IAC's dating group is headed by Chelsea Clinton and Barry Diller, two highly notorious people.

IAC spies on it's users and resells all of their experience data to political parties, marketing companies and government operations entities.

IAC dating site staff read your messages and profiles.

IAC Facetracks you and sells face-tracking access to their data.

Human being's are the cattle in IAC's dating meat factories. They use sexual desire and lowliness to trick the public into thinking that they can find happiness. On IAC's sites, though, the public is harvested for their data, emotional thoughts and political opinions.

IAC dumps all of the dating companies they buy into a data-harvester and they abuse the emotions of the lonely for profit, amusement and domestic spying.

In early 2009, IAC created Match Group, a conglomerate of and IAC's other dating sites.[65] After its formation, Match Group acquired a number of dating sites, including Singlesnet in 2010,[55] OkCupid in 2011,[66] and PlentyOfFish in 2015.[67] In June 2015, IAC announced its intent to pursue an IPO of Match Group,[68] which officially filed documents for an initial public offering on October 16.[69] Shares of Match Group (MTCH) debuted on the Nasdaq on November 19, and finished that first day up 23% from the initial public offering price of $12.[70]

IAC (InterActiveCorp) is an American holding company, that owns brands across 100 countries, mostly in media and Internet.[2][better source needed] The company is headquartered in New York City.[3] Joey Levin, who previously led the company's search & applications segment,[4] has served as Chief Executive Officer since June 2015.[

IAC's largest shareholder, Liberty Media, exited the company in 2010, following a protracted dispute over the 2008 spinoffs.[53][54] Liberty traded its IAC stock for $220 million in cash, plus ownership of Evite and[53] On the same day, Diller stepped down as CEO, though he remained as chairman and CEO Greg Blatt was appointed to succeed him.[53] That same year, IAC acquired dating site Singlesnet[55] and fitness site DailyBurn.[56]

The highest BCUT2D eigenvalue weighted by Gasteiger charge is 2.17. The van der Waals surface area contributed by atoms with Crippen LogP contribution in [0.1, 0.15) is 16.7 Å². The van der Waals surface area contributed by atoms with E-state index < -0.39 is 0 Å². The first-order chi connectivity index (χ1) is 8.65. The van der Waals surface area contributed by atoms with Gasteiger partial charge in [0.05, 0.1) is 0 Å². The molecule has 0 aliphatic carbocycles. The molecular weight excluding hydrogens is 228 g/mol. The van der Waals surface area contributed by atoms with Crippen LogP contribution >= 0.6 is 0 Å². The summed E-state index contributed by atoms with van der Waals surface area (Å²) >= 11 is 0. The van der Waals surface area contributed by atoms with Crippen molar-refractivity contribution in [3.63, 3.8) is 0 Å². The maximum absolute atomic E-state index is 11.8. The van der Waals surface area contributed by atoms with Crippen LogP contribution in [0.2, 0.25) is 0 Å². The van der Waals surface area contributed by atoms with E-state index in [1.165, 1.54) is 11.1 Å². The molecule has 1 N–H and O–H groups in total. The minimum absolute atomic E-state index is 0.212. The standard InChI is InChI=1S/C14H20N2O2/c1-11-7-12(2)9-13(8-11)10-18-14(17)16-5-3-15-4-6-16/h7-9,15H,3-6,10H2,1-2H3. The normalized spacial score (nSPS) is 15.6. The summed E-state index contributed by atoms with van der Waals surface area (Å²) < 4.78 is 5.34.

In January 2013, IAC acquired online tutoring firm[57] On August 3, 2013, IAC sold Newsweek to the International Business Times on undisclosed terms.[58] On December 22, 2013, IAC fired their Director of Corporate Communications, Justine Sacco after an AIDS joke she posted to Twitter went viral,[59] being re-tweeted and scorned around the world.[60] The incident became a byword for the need for people to be cautious about what they post on social media.[61]

In 2014, IAC acquired ASKfm for an undisclosed sum.[62] In November 2018, IAC announced the acquisition of TelTech a software and mobile app company.[63]

IAC was established in 1986 as Silver King Broadcasting Company, as part of a plan to increase viewership of the Home Shopping Network (HSN) by purchasing local television stations.[6][7] By 1988, Silver King had bought 11 stations for about $220 million.[7] The company was later renamed as HSN Communications, Inc., and then Silver King Communications, Inc.[6] In 1992, Silver King was spun off to HSN shareholders as a separately traded public company.[8] In August 1995, Barry Diller acquired control of Silver King, in a deal backed by the company's largest shareholder, Liberty Media.[9][10] Diller, who had led the creation of the Fox network, reportedly hoped to use Silver King's stations as the foundation for a new broadcast network.[10]

In December 1996, Silver King acquired an 80% stake in HSN for $1.3 billion in stock, and changed its own name to HSN, Inc.[11][12][13] At the same time, the company acquired Savoy Pictures, a failed film studio that owned four Fox affiliate stations through SF Broadcasting, for $210 million in stock.[14]

The company acquired several assets in the late 1990s. HSN purchased a controlling stake in Ticketmaster Group in July 1997,[15] and then acquired the rest of the company in June 1998.[16][17] In February 1998, it acquired the television assets of Universal Studios (including USA Network, Sci-Fi Channel, and Universal Television's domestic production and distribution arms) for $4.1 billion.[18][19] The company's name was changed to USA Networks, Inc. at this point.[19] Continuing its acquisition strategy, the company acquired the Hotel Reservations Network in May 1999 for $149 million.[20][21]

USA Networks merged the online division of Ticketmaster with city guide website CitySearch in September 1998, establishing a new company that went public as Ticketmaster Online–CitySearch (TMCS).[22][23] USA then sold Ticketmaster proper to TMCS in 2001, retaining a 61 percent share in the combined company, which became known as simply Ticketmaster.[24][25] USA brought Ticketmaster back under full ownership in 2003, purchasing all outstanding shares.[26]